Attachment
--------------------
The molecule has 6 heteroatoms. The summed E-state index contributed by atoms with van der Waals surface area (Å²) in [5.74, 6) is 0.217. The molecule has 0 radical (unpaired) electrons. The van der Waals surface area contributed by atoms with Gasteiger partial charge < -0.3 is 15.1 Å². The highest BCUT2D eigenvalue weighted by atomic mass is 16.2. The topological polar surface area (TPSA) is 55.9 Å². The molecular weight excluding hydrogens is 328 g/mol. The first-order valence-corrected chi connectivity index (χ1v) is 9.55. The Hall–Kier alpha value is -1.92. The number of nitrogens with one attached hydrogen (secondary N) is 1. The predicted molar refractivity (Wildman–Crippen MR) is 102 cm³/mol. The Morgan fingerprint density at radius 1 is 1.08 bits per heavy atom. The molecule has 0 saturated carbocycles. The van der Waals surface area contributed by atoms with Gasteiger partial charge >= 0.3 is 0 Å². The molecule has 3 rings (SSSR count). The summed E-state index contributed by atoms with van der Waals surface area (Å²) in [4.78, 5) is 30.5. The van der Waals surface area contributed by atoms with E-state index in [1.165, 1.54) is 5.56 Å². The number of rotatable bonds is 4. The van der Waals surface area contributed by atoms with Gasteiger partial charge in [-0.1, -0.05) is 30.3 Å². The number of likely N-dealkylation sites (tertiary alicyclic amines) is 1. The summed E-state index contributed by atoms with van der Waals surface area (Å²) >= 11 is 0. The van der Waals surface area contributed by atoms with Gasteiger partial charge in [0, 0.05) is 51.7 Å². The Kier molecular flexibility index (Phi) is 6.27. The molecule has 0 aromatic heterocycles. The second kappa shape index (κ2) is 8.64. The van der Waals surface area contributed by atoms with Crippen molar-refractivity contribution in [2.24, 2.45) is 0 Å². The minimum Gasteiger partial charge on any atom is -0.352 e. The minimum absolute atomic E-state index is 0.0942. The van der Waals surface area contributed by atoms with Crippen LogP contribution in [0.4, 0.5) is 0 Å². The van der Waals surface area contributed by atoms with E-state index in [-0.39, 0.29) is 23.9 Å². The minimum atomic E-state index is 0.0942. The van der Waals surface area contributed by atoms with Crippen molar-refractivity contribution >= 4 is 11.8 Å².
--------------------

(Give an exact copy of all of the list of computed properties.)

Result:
The molecule has 6 heteroatoms. The summed E-state index contributed by atoms with van der Waals surface area (Å²) in [5.74, 6) is 0.217. The molecule has 0 radical (unpaired) electrons. The van der Waals surface area contributed by atoms with Gasteiger partial charge < -0.3 is 15.1 Å². The highest BCUT2D eigenvalue weighted by atomic mass is 16.2. The topological polar surface area (TPSA) is 55.9 Å². The molecular weight excluding hydrogens is 328 g/mol. The first-order valence-corrected chi connectivity index (χ1v) is 9.55. The Hall–Kier alpha value is -1.92. The number of nitrogens with one attached hydrogen (secondary N) is 1. The predicted molar refractivity (Wildman–Crippen MR) is 102 cm³/mol. The Morgan fingerprint density at radius 1 is 1.08 bits per heavy atom. The molecule has 0 saturated carbocycles. The van der Waals surface area contributed by atoms with Gasteiger partial charge >= 0.3 is 0 Å². The molecule has 3 rings (SSSR count). The summed E-state index contributed by atoms with van der Waals surface area (Å²) in [4.78, 5) is 30.5. The van der Waals surface area contributed by atoms with E-state index in [1.165, 1.54) is 5.56 Å². The number of rotatable bonds is 4. The van der Waals surface area contributed by atoms with Gasteiger partial charge in [-0.1, -0.05) is 30.3 Å². The number of likely N-dealkylation sites (tertiary alicyclic amines) is 1. The summed E-state index contributed by atoms with van der Waals surface area (Å²) >= 11 is 0. The van der Waals surface area contributed by atoms with Gasteiger partial charge in [0, 0.05) is 51.7 Å². The Kier molecular flexibility index (Phi) is 6.27. The molecule has 0 aromatic heterocycles. The second kappa shape index (κ2) is 8.64. The van der Waals surface area contributed by atoms with Crippen molar-refractivity contribution in [2.24, 2.45) is 0 Å². The minimum Gasteiger partial charge on any atom is -0.352 e. The minimum absolute atomic E-state index is 0.0942. The van der Waals surface area contributed by atoms with Crippen LogP contribution in [0.4, 0.5) is 0 Å². The van der Waals surface area contributed by atoms with E-state index in [-0.39, 0.29) is 23.9 Å². The minimum atomic E-state index is 0.0942. The van der Waals surface area contributed by atoms with Crippen molar-refractivity contribution >= 4 is 11.8 Å².